The Perfection of Gratitude and Joy

Guest Post by Tatiana Padron Perich, CMT-200

Gratitude and joy are two powerful emotions that can have a profound impact on our lives. Gratitude is the act of being thankful and appreciative for what we have, while joy is the feeling of happiness and contentment that comes from experiencing positive events. Together, these two emotions can create a sense of fulfillment and happiness that can improve our mental and physical well-being.

Joy can come from spending time with loved ones, achieving a goal, or simply enjoying life’s small pleasures. It can bring us a sense of fulfillment and satisfaction that can improve our overall well-being. It can also help us to build resilience and cope with difficult times, by reminding us that there is still goodness and beauty in the world.

Together, gratitude and joy can create a powerful positive feedback loop. By practicing gratitude, we can cultivate a sense of abundance and contentment that makes it easier to experience joy. And by experiencing joy, we can reinforce our sense of gratitude and appreciation for the good things in our lives.

I discovered the significance of gratitude and joy in my life when I started to practice mindfulness. I was suffering, like many humans, with worries, sadness, and dissatisfaction with my achievements. I took everything for granted and only lived in the constant search for what I did not have, instead of focusing on the wonderful things I had at that moment.

When I was 38 years old and married with a young daughter, I lived in the constant stress of leading a busy life, trying to pursue my dreams of being the best in my career. Society or family sometimes creates beliefs in our mind. I grew up with a mindset of perfection, to be the best mother, the best professional – the best in everything. I worked more than 50 hours a week and I came home tired and worried because of my pursuit to create the “perfect” family. The stress that perfection often entails generates states of anxiety that one sometimes does not realize.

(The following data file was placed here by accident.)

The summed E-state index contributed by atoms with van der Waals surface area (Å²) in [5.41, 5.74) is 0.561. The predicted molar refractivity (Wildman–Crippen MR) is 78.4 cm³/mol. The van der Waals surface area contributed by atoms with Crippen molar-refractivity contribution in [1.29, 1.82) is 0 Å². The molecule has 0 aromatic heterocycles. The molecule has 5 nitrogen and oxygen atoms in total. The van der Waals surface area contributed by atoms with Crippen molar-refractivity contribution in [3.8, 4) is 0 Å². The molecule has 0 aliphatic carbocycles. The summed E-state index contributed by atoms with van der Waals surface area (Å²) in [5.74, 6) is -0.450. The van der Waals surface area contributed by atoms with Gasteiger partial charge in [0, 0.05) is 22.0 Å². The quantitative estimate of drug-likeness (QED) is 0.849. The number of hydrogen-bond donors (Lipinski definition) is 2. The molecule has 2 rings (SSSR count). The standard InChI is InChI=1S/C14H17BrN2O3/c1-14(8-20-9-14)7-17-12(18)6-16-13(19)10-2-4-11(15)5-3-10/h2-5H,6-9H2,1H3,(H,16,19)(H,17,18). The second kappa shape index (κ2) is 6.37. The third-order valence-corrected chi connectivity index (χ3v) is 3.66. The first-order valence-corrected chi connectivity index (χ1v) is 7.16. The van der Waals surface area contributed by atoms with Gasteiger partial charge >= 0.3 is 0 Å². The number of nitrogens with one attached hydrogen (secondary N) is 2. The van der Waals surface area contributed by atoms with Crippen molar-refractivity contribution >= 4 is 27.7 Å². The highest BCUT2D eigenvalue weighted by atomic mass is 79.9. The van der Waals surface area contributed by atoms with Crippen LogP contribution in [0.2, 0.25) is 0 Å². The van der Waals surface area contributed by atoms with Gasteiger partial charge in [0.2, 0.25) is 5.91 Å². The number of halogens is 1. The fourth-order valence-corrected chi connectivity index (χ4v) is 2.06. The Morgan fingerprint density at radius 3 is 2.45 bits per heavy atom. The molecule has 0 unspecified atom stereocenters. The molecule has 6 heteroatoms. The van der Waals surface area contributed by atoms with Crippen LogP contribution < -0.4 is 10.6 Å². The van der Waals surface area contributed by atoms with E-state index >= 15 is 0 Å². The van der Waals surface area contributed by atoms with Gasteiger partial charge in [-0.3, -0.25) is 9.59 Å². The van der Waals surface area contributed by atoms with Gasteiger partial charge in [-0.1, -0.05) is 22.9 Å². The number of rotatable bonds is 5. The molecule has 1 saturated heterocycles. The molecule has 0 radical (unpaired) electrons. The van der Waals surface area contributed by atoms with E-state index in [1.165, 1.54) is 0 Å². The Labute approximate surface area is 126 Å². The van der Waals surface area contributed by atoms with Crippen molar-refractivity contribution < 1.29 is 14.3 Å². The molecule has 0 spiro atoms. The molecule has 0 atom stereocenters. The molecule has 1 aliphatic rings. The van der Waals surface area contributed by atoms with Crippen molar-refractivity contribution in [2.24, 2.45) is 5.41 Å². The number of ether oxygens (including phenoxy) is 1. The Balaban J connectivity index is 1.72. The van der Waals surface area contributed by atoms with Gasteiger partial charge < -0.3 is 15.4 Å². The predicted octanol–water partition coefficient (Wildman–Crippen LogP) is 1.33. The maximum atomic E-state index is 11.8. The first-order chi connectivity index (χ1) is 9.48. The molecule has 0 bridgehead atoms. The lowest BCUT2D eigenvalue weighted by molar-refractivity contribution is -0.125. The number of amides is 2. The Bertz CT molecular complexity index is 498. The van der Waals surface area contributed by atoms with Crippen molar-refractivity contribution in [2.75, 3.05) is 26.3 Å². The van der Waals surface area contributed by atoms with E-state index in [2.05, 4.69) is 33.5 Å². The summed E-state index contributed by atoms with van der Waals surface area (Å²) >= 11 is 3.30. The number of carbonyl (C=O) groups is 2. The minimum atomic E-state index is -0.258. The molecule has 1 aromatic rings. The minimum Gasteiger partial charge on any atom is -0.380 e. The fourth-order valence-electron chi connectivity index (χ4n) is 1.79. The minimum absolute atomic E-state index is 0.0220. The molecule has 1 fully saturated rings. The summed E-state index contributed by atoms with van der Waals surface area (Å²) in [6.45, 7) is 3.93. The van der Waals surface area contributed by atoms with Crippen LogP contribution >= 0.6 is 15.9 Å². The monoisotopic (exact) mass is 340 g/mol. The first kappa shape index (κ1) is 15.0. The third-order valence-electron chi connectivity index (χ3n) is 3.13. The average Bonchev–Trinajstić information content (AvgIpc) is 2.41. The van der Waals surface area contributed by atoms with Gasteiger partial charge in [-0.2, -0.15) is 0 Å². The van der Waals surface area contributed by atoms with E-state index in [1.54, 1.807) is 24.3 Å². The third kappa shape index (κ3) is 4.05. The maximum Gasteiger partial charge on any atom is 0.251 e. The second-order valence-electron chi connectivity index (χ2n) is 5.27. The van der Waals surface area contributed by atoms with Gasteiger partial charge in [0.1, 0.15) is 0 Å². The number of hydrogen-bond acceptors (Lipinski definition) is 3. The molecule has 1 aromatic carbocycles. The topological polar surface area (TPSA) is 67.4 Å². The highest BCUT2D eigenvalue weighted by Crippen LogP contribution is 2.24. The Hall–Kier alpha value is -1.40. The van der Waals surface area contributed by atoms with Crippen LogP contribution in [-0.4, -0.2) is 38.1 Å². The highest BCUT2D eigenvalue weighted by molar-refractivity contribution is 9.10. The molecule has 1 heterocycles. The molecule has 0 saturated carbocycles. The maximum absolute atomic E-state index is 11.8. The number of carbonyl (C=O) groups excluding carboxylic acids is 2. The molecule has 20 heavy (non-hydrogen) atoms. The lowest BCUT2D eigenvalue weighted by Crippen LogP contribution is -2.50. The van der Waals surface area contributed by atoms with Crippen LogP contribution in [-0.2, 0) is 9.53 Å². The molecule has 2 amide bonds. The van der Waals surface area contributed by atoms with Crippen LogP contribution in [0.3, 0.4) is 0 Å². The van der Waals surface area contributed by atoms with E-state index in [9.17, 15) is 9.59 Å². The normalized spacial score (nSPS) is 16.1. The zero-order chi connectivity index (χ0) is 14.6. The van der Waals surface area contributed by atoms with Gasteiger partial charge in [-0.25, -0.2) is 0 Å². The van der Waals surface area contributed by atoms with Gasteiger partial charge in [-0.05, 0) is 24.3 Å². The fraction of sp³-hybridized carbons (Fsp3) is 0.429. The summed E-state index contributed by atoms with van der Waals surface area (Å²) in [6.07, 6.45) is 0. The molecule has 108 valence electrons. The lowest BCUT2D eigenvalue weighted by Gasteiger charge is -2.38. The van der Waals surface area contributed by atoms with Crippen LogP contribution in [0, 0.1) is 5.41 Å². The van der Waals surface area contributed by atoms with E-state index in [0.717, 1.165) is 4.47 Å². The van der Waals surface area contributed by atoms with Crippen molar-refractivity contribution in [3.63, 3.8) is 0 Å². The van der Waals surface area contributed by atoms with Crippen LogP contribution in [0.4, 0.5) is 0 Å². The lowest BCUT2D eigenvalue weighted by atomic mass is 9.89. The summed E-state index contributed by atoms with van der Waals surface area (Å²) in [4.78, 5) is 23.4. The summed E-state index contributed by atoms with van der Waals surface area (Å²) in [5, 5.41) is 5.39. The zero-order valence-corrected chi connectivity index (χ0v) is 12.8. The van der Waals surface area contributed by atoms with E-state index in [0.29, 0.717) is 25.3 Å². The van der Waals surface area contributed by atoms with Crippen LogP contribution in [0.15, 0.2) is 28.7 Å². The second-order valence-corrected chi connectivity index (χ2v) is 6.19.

During this time, my behavior was aggressive and I had very little sense of humor. I would get out of bed with a thousand thoughts of “must do”. I worried about money, work, my daughter, and my husband. Nothing anyone did satisfied me. If my family did something nice, I would say, “That’s great”, but in my mind I was always looking in the rear-view mirror. I was even this way with myself. If I prepared a wonderful meal and everyone celebrated it, instead of saying “Thank you”, I would say, “Oh well, yes, it was ok but…” My mood was irritable. While I bathed, dressed and prepared breakfast, I was raising my voice at my daughter to get ready and complaining to my husband if something was missing. If they asked me for something, I replied in an ungrateful way. It was a constant pattern.

Then one day while I was getting ready for the day, feeling cranky and yelling at my husband and daughter to hurry up, my husband stood up to me and said to me, “You must stop waking up every day with this attitude. This must change.” The soul sincerity with which he said this shocked me. I had no reply. I began reflecting on my behavior. This was one of those awakening moments that inspired change. I realized that despite my pursuit of perfection, nothing could ever be perfect. There would always be something missing and if I continued this mindset, I would never feel satisfied or at peace with myself.

Practicing mindfulness and gratitude every day made me change the way I was thinking and helped me find joy in the present moments of my life. Over time,I started to notice that I felt more optimistic and resilient, even in the face of challenges. My stress levels decreased and I was better able to cope with difficult situations. By practicing gratitude, I cultivated a sense of abundance and contentment that has improved my mental and emotional well-being.

When we practice gratitude, we focus on the positive aspects of our lives rather than dwelling on the negative. Every morning, take a few minutes to write down three things you’re grateful for. Maybe it’s your family, your health, or the fact that you have a job that pays the bills. By focusing on the positive aspects of your life, you begin to shift your mindset away from stress and towards appreciation. Rather than getting bogged down by negativity, you begin to improve your overall well-being and cultivate a sense of appreciation. In fact, studies have shown that practicing gratitude can improve physical health by reducing stress and inflammation in the body.

In conclusion, cultivating gratitude and joy can have a profound impact on our lives. By focusing more on the positive aspects of our lives and opening to joy when we can, we may improve our mental and physical well-being and build resilience in the face of adversity. So take a moment to reflect on the good things in your life, and allow yourself to experience joy whenever the opportunity arises.

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